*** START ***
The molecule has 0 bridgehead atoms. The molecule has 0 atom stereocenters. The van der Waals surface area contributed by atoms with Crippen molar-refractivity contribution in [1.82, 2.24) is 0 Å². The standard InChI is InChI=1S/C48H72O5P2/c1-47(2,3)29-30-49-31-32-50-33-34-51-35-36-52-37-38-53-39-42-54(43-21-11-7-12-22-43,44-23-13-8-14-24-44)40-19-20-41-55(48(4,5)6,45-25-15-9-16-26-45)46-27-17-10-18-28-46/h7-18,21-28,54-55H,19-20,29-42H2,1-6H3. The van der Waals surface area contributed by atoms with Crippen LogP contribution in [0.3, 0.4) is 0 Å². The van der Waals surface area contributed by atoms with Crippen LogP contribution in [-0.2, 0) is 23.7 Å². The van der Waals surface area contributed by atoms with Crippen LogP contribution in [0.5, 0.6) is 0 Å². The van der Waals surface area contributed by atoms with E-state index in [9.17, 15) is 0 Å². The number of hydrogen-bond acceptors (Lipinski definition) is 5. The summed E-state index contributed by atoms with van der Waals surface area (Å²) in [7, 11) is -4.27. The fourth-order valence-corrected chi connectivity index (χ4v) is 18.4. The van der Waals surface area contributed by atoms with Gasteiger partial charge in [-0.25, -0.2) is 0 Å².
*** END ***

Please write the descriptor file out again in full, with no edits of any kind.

The molecule has 0 bridgehead atoms. The molecule has 0 atom stereocenters. The van der Waals surface area contributed by atoms with Crippen molar-refractivity contribution in [1.82, 2.24) is 0 Å². The standard InChI is InChI=1S/C48H72O5P2/c1-47(2,3)29-30-49-31-32-50-33-34-51-35-36-52-37-38-53-39-42-54(43-21-11-7-12-22-43,44-23-13-8-14-24-44)40-19-20-41-55(48(4,5)6,45-25-15-9-16-26-45)46-27-17-10-18-28-46/h7-18,21-28,54-55H,19-20,29-42H2,1-6H3. The van der Waals surface area contributed by atoms with Crippen LogP contribution in [0.3, 0.4) is 0 Å². The van der Waals surface area contributed by atoms with Crippen LogP contribution in [-0.2, 0) is 23.7 Å². The van der Waals surface area contributed by atoms with Crippen LogP contribution in [0.5, 0.6) is 0 Å². The van der Waals surface area contributed by atoms with E-state index in [9.17, 15) is 0 Å². The number of hydrogen-bond acceptors (Lipinski definition) is 5. The summed E-state index contributed by atoms with van der Waals surface area (Å²) in [7, 11) is -4.27. The fourth-order valence-corrected chi connectivity index (χ4v) is 18.4. The van der Waals surface area contributed by atoms with Gasteiger partial charge in [-0.25, -0.2) is 0 Å².